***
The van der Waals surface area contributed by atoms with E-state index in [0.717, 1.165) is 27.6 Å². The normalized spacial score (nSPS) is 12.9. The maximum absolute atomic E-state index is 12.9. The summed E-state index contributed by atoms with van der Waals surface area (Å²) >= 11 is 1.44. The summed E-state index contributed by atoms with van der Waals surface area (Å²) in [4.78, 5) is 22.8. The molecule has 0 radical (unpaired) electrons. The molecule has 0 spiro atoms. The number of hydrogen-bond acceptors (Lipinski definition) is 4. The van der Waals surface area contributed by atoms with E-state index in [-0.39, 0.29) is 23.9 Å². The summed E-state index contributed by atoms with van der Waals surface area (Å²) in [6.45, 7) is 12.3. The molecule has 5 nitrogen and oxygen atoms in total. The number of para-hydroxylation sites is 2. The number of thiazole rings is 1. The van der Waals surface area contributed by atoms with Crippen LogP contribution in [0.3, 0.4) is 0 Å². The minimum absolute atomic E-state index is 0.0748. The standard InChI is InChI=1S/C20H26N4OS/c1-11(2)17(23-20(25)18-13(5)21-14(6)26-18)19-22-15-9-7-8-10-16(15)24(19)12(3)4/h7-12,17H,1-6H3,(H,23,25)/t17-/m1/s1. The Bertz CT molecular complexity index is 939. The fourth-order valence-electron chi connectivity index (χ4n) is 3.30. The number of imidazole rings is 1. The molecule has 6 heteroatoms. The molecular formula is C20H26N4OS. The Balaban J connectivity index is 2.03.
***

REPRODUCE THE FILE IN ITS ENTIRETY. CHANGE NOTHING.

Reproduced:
The van der Waals surface area contributed by atoms with E-state index in [0.717, 1.165) is 27.6 Å². The normalized spacial score (nSPS) is 12.9. The maximum absolute atomic E-state index is 12.9. The summed E-state index contributed by atoms with van der Waals surface area (Å²) >= 11 is 1.44. The summed E-state index contributed by atoms with van der Waals surface area (Å²) in [4.78, 5) is 22.8. The molecule has 0 radical (unpaired) electrons. The molecule has 0 spiro atoms. The number of hydrogen-bond acceptors (Lipinski definition) is 4. The van der Waals surface area contributed by atoms with E-state index in [-0.39, 0.29) is 23.9 Å². The summed E-state index contributed by atoms with van der Waals surface area (Å²) in [6.45, 7) is 12.3. The molecule has 5 nitrogen and oxygen atoms in total. The number of para-hydroxylation sites is 2. The number of thiazole rings is 1. The van der Waals surface area contributed by atoms with Crippen LogP contribution in [0.3, 0.4) is 0 Å². The minimum absolute atomic E-state index is 0.0748. The standard InChI is InChI=1S/C20H26N4OS/c1-11(2)17(23-20(25)18-13(5)21-14(6)26-18)19-22-15-9-7-8-10-16(15)24(19)12(3)4/h7-12,17H,1-6H3,(H,23,25)/t17-/m1/s1. The Bertz CT molecular complexity index is 939. The fourth-order valence-electron chi connectivity index (χ4n) is 3.30. The number of imidazole rings is 1. The molecule has 6 heteroatoms. The molecular formula is C20H26N4OS. The Balaban J connectivity index is 2.03.